Elon Musk’s futuristic “mini-sub” ultimately wasn’t used in the recent daring rescue of 13 people trapped in a cave in Thailand. However, its much-publicized existence reminded the world of the important role similarly cutting-edge technology will increasingly have a role to play in similar disaster rescue efforts.
From inflatable vine robots to skin-sniffing smart sensors, read on for six of the high-tech tools which could one day save your life.
Search and rescue drones
We’ll start with the most common technology on this list: drones. Forget being tools of the future; examples of camera-equipped unmanned aerial vehicles (UAVs) being employed by emergency response teams are already playing out.
Earlier this year, the technology was used to help guide emergency responders to the residence of a resident in Hawaii whose home risked being swallowed up by lava following a volcanic eruption. As drones’ flight time increases, these will only become a more widespread tool in the arsenal of lifesavers.
A growing vine robot
Created by researchers at Stanford University and the University of California, Santa Barbara, this flexible, vine-like robot is capable of growing up to 236 feet in length by pumping itself full of air.
By doing this, it can snake through complex environments, lifting objects, and extending through gaps just 10 percent of its diameter. Because of its hose-like design, the robot could be used for moving materials from rescuers to whoever needed to be rescued.
“One of the areas we’re most interested in is search and rescue,” Professor Elliot Hawkes, lead researcher on the project, told Digital Trends. “We imagine growing the robots through rubble and debris to help find trapped survivors. The robot could deliver water or oxygen to the survivor, and possibly pry rubble off the survivor.”
Harvard’s insect rescue-bots
If you’re in need of a savior in a disaster scenario, what could be a more welcome sight than a rescue robot that’s literally capable of walking on water? That’s what Harvard researchers have developed with its ongoing insect-inspired Harvard’s Ambulatory MicroRobot (HAMR) project.
These miniature rescue bots may be diminutive, but they show off some impressive capabilities, including scampering over ground at high speeds, walking on top of and under water, and — in the future — hopefully climbing and jumping, too.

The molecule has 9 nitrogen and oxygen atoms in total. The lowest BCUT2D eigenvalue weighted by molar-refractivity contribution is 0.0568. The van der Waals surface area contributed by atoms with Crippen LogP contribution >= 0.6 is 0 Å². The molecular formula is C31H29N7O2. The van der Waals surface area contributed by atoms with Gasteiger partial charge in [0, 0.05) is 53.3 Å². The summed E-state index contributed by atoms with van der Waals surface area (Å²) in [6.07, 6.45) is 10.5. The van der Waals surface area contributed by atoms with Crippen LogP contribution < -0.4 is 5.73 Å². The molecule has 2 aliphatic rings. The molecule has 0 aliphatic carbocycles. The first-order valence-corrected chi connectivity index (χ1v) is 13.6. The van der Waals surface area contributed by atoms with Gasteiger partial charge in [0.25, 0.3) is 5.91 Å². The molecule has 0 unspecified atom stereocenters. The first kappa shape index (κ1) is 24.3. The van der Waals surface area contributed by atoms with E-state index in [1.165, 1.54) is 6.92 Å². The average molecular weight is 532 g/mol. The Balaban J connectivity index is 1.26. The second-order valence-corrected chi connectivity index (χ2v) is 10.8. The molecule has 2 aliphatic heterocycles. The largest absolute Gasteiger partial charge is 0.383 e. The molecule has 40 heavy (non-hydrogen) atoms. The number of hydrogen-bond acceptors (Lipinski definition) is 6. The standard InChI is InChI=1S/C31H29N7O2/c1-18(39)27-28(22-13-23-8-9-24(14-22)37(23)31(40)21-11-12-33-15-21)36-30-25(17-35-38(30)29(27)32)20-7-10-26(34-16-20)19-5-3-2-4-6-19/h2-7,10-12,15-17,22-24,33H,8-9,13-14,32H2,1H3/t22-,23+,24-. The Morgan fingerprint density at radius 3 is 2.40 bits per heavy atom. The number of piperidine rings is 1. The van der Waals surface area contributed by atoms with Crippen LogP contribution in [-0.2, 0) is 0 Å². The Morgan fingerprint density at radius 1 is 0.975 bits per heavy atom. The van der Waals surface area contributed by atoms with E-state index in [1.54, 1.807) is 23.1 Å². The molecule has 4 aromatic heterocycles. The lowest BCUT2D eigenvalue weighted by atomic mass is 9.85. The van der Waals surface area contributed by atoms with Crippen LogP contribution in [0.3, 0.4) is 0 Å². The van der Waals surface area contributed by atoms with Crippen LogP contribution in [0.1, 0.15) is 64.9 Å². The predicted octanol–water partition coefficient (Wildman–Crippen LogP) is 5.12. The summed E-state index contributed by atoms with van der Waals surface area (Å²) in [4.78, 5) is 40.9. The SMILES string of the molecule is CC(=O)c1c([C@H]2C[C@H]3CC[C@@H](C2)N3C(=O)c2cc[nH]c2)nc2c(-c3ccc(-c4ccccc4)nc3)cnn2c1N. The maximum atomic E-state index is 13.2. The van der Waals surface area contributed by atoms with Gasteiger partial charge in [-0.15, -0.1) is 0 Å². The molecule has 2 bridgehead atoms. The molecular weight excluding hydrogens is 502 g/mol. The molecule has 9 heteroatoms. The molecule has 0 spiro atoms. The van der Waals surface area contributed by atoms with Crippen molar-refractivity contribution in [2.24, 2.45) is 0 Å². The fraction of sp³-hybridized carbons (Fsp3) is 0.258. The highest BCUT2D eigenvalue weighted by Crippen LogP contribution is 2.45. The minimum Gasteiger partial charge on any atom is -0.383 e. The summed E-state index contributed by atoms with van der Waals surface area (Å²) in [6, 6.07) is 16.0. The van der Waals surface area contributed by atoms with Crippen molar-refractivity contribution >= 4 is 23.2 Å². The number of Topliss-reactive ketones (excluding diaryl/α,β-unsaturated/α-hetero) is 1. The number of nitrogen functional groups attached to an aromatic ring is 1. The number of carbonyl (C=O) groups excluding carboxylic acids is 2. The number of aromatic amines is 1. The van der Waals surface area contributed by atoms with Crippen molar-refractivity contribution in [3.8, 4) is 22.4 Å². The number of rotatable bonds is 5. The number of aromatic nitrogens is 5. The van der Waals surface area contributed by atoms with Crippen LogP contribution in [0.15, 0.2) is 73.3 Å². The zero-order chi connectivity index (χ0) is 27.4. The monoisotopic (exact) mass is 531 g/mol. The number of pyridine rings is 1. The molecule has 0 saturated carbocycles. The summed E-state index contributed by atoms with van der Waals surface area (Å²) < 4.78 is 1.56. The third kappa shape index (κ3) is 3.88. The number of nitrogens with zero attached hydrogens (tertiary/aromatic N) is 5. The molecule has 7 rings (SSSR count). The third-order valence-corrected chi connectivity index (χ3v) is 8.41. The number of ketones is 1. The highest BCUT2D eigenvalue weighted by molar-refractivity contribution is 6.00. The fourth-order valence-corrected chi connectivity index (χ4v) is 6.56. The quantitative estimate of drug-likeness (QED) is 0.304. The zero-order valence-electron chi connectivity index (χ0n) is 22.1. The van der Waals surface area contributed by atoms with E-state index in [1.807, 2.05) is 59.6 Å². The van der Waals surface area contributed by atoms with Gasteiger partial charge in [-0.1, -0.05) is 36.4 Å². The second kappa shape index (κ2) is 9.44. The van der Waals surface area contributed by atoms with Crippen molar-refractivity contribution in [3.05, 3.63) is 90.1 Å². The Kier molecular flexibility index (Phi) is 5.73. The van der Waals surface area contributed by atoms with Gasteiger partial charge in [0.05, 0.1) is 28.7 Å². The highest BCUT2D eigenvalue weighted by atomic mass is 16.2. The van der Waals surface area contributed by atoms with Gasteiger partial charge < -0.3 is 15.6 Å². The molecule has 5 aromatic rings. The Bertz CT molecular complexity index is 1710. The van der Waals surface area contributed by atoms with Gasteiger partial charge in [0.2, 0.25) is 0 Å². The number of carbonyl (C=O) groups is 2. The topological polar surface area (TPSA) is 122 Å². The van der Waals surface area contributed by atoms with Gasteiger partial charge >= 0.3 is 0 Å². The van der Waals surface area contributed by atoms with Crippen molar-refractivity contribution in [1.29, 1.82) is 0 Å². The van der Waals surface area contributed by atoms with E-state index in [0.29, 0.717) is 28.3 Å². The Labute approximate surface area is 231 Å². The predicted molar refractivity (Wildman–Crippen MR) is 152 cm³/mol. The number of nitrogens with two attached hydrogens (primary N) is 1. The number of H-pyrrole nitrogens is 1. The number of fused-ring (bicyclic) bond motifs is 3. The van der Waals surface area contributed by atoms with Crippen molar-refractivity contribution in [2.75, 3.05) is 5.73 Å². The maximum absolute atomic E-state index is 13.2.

“Think about a scenario in which a building collapsed due to earthquake or tsunami,” Kevin Chen, a postdoctoral fellow at Harvard University, told Digital Trends. “There are many people trapped in confined and cluttered environments. We can send in a swarm [of hundreds] of these small robots into the site to search for survivors. These robots should be able to overcome obstacles on land. In addition, when facing water puddles, the robots need to bypass these by walking on the water surface or dive down to avoid obstacles on the water surface.”
No, it’s not a cigar-chomping automaton like Bender from Futurama. Instead, SmokeBot is a robot designed to assist firefighters when they enter smoke-filled buildings. The big selling point of SmokeBot is its ability to spot things firefighters may not — thanks to a combination of gas sensors, radar, a laser scanner, and a thermal camera.
It can then relay this information in the form of maps of its surroundings for assisting fire services or search-and-rescue teams. While the robot has to be remote-controlled by a human user, by way of WiFi, it possesses the smart ability to autonomously return to the last position it had good internet reception if this connection is cut off.
“[We were interested in using robots for] operating in low-visibility environments, a scenario where robots could be very helpful, but in which it was not possible to use them prior to SmokeBot,” Achim Lilienthal, project coordinator and professor of Computer Science at Sweden’s Örebro University, told Digital Trends.
Finding survivors in the aftermath of disasters, such as earthquakes or bombings, is a major challenge — with serious time constraints. To help with this, researchers from Austria, Switzerland, and Cyprus have developed an inexpensive sensor designed to literally “sniff out” survivors who may be trapped.
The sensor is both light and portable enough that it could be carried by first responders or mounted onto a drone. It can detect a person’s chemical signature at even the tiniest, trace-level concentrations.
“We tested our sensors in a human entrapment simulation,” Sotiris Pratsinis, Professor of Process Engineering at ETH Zurich in Switzerland, told Digital Trends. “Volunteers were enclosed in a gas-tight chamber to accumulate their breath and skin emissions. The sensors rapidly detected human presence by sensing tiny amounts of these chemicals, at levels unprecedented for portable detectors — down to three parts per billion. The next step is to test the sensor array in the field with first responders under conditions similar to those expected in the aftermath of a calamity.”
MIT’s Cheetah bot
Certainly the coolest-looking robot on this list, Cheetah is a four-legged robot built by MIT engineers. Currently in its third iteration, the 90 lbs Cheetah can handle uneven terrain, make some impressive leaps, and even navigate effectively in pitch black darkness thanks to some smart spatial awareness tech.
The team behind the work hope that it can one day be used as part of rescue missions in disaster relief situations.
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